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Poet's new collection gets down to the bone

Tuesday, March 27, 2018

LAWRENCE – If you’re a poet who paddles the rivers and lakes of northeast Kansas, you might find a goatfish cowtooth. Stephen Johnson, a senior lecturer in the University of Kansas Department of English, has. “Goatfish / Cowtooth” is the title of his new collection of poetry, published in 2017 by Kansas City, Missouri-based Spartan Press.

“I have jawbones of cattle I’ve found on Kaw River sandbars,” Johnson said. “Cow’s teeth, fish bones and other bones. They are wonderful to behold, like little relics of saints, but they are from dead catfish and gar.”

Johnson’s first collection contains poems about fishing, about working in an Alaskan fishery, about family and love and religion.

The titular goat, he said, comes from the Bible, an early literary inspiration. Johnson grew up near the confluence of the Kansas and Missouri rivers, the hearing son of two deaf parents, and always loved language.

“There are religious references throughout the book,” Johnson said. “That’s probably the main reason I got into writing – after a love of language – because I was not religious in a traditional sense, but I was raised in a Baptist family; a fire-and-brimstone, God-infused family.

“I read the Pentateuch the summer I turned 12 and fell in love with those stories like Samson and Delilah and the Judges, the great acts of heroism and bravery, Sodom and Gomorrah. It was all exciting stuff, and I believed.

“When that changed, the religiosity stayed in my bones, and in order to practice that, I did it through poetry. I see it being as rich as any religious text. Emily Dickinson, for instance, is provocative, spiritual, contrarian. Her poems are all like little hymns.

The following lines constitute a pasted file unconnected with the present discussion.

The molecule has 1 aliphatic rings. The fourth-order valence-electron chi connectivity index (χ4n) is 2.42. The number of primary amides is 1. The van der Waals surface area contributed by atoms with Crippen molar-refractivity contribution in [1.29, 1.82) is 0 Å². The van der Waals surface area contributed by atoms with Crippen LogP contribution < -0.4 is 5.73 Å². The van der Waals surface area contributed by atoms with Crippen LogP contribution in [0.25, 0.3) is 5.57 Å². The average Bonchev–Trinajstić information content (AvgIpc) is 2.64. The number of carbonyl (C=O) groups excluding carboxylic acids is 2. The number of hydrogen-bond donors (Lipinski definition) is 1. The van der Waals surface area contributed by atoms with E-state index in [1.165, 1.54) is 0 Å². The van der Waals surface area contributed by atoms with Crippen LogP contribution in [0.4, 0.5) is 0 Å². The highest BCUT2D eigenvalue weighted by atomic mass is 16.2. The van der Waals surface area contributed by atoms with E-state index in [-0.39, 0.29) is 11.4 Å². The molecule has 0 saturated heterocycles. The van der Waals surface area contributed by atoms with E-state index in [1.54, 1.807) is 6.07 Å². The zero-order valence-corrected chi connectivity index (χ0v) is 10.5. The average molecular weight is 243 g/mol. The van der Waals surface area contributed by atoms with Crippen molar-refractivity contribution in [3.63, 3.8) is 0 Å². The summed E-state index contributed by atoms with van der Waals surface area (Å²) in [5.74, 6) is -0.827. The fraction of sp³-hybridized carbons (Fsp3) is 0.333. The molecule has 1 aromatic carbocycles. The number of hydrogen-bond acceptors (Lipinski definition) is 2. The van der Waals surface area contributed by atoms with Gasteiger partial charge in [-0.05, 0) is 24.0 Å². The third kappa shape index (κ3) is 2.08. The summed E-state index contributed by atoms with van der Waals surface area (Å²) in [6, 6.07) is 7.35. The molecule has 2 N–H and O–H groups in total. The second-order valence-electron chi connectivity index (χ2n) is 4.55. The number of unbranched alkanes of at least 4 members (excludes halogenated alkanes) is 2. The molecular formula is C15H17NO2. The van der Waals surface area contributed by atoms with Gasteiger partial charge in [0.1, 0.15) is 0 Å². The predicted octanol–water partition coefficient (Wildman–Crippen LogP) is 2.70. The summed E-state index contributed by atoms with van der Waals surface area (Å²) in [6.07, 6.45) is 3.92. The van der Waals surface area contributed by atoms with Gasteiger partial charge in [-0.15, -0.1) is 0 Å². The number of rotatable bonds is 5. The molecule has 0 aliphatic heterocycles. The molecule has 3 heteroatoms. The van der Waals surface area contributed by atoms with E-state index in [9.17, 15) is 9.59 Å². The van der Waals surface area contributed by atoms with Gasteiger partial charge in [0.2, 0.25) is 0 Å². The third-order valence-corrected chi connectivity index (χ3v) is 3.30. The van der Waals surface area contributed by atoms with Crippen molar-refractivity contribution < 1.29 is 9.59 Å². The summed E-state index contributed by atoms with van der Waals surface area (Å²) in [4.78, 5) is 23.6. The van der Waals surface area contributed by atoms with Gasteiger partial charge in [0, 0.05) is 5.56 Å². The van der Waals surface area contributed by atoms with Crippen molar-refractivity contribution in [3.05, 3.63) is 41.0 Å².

“Poems give us space and time for contemplation, for meditation. I think of that as a kind of religious endeavor.”

The goats in the Bible – the scapegoat, the ram on Mount Moriah – are transmogrified into the goats in Johnson’s book.

“The goat poems are my entry into being in love with the Old Testament stories and also being able to argue with it,” Johnson said.  “I heard Li-Young Lee say something to this effect when reading his poems here at KU, and that has stuck with me.”

Johnson said that, as with many teens, he began to question the religious teachings of his childhood.

“My experience in church when I was young was that I was told we cannot know God’s ways, and yet Sunday after Sunday, they seemed to know his ways. It’s a great mystery, and yet here is exactly what you need to do and what you can’t do. It was always odd to me. They magically took the mystery out of one of the most mystical of human endeavors.”

The first two poems in the book, Johnson said, were inspired by the famous, mysterious cave paintings of Lascaux, France.

The poem titled “goatfish:” reads as follows:

“grass and reed

“ember and pitch

“pollen tongue lips spit”

“cowtooth:” on the following page continues:

“ochre and mud

“pumice and sponge

“water bowl knife lungs.”

“If we wind back our timeline to about 15,000 years ago,” Johnson said, “and think about those guys crawling down into the Lascaux caves to paint, I like to imagine it as a shamanistic endeavor. Was it to bless the hunt or perform some other ritual? We don’t know, but I like to think there was some religiosity to that practice.

“If you go down in those caves, you have got to be dedicated to whatever it is that you are doing. You are in the pure darkness, away from sunlight, air and all you know, and you go down and create these beautiful works of art. These things were inaccessible unless you got down into the bowels of the Earth.”

The poems, he said, are “a listing of the things they used – as rudimentary as you can get.”

Johnson said he hopes readers will feel some of that awe.

“I don’t want to turn reading and writing poetry into something pretentious or precious,” he said, “but I do want it to be a kind of religious experience. That’s what I go to it for. I think it’s quite a suitable replacement.”

Johnson and a fellow faculty poet, Senior Lecturer Brian Daldorph, will read from their works from 7 to 8 p.m. Thursday, March 29, at The Raven Book Store, 6 E. Seventh St., in downtown Lawrence.